第 seems to be often combined with a noun to construct another noun. For instance, 第二会場 and 第一試合. It can also be coupled with a counter―like 回,期, and 次―to signal ordinal number for events and create phrases like 第三回, 第三期、and 第二次.
 
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grapefruit

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3. About the "counter for X" Kanji. I understand that each (countable, quantifiable) Japanese noun word W has an assigned counter Kanji which needs to be used if you want to say "five W" or "the fifth W", for example. For example, 匹 is the assigned counter word for 猫. If you want to say "n cats", you use 猫<number n>匹 and if you want to say "the nth cat" you use 猫<number n>匹目. Exceptions seem to include words for time like 日 (day) and 時 (hour), but there at least for the "how many" part, 間 seems to play a similar role : 二日間 is "two days" (although 二日 also can mean "two days") while for the "the nth W" part, no counter word is used (二日 also can mean "the second day", 二月 the second month or February etc.).
Did I get anything wrong here? Are there other important exceptions? For example, 5号室 can mean "the fifth room" or "room number five", is this because there is no assigned counter Kanji for 室 or is this an exception?
Another example I came across is 三階 for "the third floor". Here, neither a counter Kanji is used nor the Kanji 号 as in 5号室.
Any help much appreciated.

It's getting more complex...😌 I hope I can clear up your questions.

To begin with, I believe 室 is a counter, for we can count like 一室、二室、三室, and so on. 五号室 and 五番目の部屋 should be glossed as "Room (Number) 5" and "the fifth room", respectively (the distinction stems from the issue of sharing common characteristics explained above).

The issue of 三階 is puzzling to me. My intuitions tell me that 階 is a counter, but it is a bit awkward to say この建物は何階ありますか?(how many floors does this building have?). It sounds better to say この建物は何階建てですか?(how many-story-building is this building?).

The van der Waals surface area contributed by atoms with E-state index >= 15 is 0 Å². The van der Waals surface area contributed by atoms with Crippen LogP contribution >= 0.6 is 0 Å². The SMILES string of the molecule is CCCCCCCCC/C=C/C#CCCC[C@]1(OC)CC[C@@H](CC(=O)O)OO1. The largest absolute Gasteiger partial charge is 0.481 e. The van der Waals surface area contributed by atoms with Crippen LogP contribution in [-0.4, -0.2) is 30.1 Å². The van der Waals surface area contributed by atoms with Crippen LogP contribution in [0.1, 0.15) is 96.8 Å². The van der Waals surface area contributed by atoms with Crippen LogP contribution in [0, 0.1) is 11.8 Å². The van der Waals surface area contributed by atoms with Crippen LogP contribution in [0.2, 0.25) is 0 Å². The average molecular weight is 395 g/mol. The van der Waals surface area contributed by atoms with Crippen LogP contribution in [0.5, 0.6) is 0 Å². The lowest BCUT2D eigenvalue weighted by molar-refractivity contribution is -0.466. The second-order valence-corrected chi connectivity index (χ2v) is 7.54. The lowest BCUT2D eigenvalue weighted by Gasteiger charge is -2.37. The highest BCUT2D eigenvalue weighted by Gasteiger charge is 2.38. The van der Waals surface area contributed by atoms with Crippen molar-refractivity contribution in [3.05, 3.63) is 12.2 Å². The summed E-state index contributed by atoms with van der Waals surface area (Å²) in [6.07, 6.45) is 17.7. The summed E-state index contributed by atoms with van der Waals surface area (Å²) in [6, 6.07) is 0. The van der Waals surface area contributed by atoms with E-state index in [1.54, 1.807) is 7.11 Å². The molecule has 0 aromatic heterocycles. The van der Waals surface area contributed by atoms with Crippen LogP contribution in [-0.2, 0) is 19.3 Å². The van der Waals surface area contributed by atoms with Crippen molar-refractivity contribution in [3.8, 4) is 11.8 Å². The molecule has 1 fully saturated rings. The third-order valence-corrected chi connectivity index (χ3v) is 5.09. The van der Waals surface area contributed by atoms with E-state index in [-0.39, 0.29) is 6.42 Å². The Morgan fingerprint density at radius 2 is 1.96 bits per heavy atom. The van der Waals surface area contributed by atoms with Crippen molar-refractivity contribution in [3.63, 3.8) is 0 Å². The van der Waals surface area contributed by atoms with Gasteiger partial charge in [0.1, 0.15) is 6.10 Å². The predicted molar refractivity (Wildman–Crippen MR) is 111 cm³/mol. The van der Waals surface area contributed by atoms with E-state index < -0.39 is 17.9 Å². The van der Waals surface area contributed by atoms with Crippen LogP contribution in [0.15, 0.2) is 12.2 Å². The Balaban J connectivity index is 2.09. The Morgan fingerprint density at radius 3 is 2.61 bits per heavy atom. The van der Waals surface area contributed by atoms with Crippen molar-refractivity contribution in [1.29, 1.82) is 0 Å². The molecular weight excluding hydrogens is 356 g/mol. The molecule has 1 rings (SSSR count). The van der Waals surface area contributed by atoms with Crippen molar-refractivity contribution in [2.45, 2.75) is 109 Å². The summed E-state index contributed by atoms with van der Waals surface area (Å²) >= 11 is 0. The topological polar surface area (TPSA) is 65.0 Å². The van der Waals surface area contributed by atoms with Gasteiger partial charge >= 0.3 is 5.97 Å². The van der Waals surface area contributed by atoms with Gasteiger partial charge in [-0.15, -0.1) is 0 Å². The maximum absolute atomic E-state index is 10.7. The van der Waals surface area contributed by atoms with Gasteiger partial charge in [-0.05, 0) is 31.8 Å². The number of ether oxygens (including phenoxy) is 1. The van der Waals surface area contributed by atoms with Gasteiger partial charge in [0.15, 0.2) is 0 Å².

This difference suggests that morphologically 階 does not exhibit the normal behavior of prototipical counters like 冊、本、and 枚. My guess is that 階 is a device to signify ordinal number for building floor. It seems to behave in the similar way to 番.
一番 一番の人 一番目
一階 一階の住人 一階建て

I have no confidence in what I'm describing here, though.😌
 

grapefruit

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3. About the "counter for X" Kanji. I understand that each (countable, quantifiable) Japanese noun word W has an assigned counter Kanji which needs to be used if you want to say "five W" or "the fifth W", for example. For example, 匹 is the assigned counter word for 猫. If you want to say "n cats", you use 猫<number n>匹 and if you want to say "the nth cat" you use 猫<number n>匹目. Exceptions seem to include words for time like 日 (day) and 時 (hour), but there at least for the "how many" part, 間 seems to play a similar role : 二日間 is "two days" (although 二日 also can mean "two days") while for the "the nth W" part, no counter word is used (二日 also can mean "the second day", 二月 the second month or February etc.).